International use of the euro remained stable in 2021

(Source: European Central Bank)

  • Euro remains second most widely used currency globally after US dollar
  • Euro’s share at around 19% across various indicators of international currency use
  • Euro’s global appeal linked to stronger Economic and Monetary Union

The international role of the euro remained stable in 2021, with its share across various indicators of international currency use averaging around 19%. This was one of the main findings in the annual review of The international role of the euro published today by the European Central Bank (ECB).

“Following the pandemic, the euro area has experienced one of the steepest recoveries in its history, thanks also to ample fiscal and monetary policy support. Now we face rising global inflation driven by higher energy costs, supply bottlenecks and normalising demand as economies reopen. On balance, however, these developments have not resulted in a significant change in the international role of the euro,” said ECB President Christine Lagarde.

The share of the euro in global foreign exchange reserves increased by 0.5 percentage points to 20.6% in 2021, and the share of the euro in international bond issuance rose by almost 3 percentage points to 24.6%. Outstanding international loans and outstanding international deposits also increased markedly. However, the share of the euro in foreign exchange settlements declined. The share of the euro in the outstanding stock of international debt securities, as well as in invoicing of extra-euro imports and exports, remained broadly stable.

Looking ahead, the international role of the euro will be primarily supported by a deeper and more complete Economic and Monetary Union, including advancing the capital markets union, in the context of the pursuit of sound economic policies. The Eurosystem supports these policies and emphasises the need for further efforts to complete Economic and Monetary Union.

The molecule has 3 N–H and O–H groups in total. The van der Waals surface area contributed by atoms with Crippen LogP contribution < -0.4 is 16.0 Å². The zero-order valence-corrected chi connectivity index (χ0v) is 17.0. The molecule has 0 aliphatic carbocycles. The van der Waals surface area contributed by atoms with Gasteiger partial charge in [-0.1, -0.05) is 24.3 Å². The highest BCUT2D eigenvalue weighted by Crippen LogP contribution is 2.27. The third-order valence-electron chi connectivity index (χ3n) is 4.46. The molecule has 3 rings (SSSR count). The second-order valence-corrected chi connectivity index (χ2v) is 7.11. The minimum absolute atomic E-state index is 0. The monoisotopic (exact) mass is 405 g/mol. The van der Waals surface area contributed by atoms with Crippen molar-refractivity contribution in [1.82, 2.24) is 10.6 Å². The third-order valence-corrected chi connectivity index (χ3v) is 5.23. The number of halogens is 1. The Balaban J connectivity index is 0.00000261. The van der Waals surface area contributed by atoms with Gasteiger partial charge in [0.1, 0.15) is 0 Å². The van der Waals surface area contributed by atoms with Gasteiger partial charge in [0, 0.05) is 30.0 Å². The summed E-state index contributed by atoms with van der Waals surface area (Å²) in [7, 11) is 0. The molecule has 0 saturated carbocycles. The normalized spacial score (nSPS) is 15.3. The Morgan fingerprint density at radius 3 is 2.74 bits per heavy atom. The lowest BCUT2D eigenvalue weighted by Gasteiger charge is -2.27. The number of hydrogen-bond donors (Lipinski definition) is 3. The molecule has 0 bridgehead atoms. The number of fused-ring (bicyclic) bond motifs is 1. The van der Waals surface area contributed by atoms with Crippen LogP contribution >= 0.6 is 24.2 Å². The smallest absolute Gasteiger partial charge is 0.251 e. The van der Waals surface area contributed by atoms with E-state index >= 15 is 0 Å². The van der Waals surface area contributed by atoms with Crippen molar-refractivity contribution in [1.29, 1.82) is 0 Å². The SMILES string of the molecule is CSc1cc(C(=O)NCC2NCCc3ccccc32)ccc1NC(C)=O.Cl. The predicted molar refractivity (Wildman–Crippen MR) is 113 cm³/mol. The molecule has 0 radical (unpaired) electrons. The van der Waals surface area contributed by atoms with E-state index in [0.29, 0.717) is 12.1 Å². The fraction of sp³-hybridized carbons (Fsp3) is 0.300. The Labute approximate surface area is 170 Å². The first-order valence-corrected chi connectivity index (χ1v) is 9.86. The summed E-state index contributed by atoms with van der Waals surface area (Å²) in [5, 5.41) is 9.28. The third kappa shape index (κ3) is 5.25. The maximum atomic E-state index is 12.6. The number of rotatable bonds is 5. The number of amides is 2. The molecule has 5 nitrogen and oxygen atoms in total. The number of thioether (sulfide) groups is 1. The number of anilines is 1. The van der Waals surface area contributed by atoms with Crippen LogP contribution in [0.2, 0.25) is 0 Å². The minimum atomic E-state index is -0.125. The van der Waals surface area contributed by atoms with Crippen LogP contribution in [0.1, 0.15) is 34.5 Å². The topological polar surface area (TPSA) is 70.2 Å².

This year’s interim edition of the report includes five analytical boxes. Box 1 discusses the implications for the international roles of the euro and the US dollar of the Russian invasion of Ukraine and the financial sanctions imposed on Russia. “The Union’s economic and financial resilience to the current geopolitical challenges can also support the international role of the euro,” said ECB President Christine Lagarde.

Box 2 reviews recent developments in the international role of the Chinese renminbi. Box 3 provides insights into the international use of the euro as a financing currency across different economic sectors and the trends over time. Box 4 examines the interplay between the exchange rate elasticities of euro area external trade and the role of the euro as an invoicing currency.

Finally, Box 5 examines the role of the euro in the global market for stablecoins.

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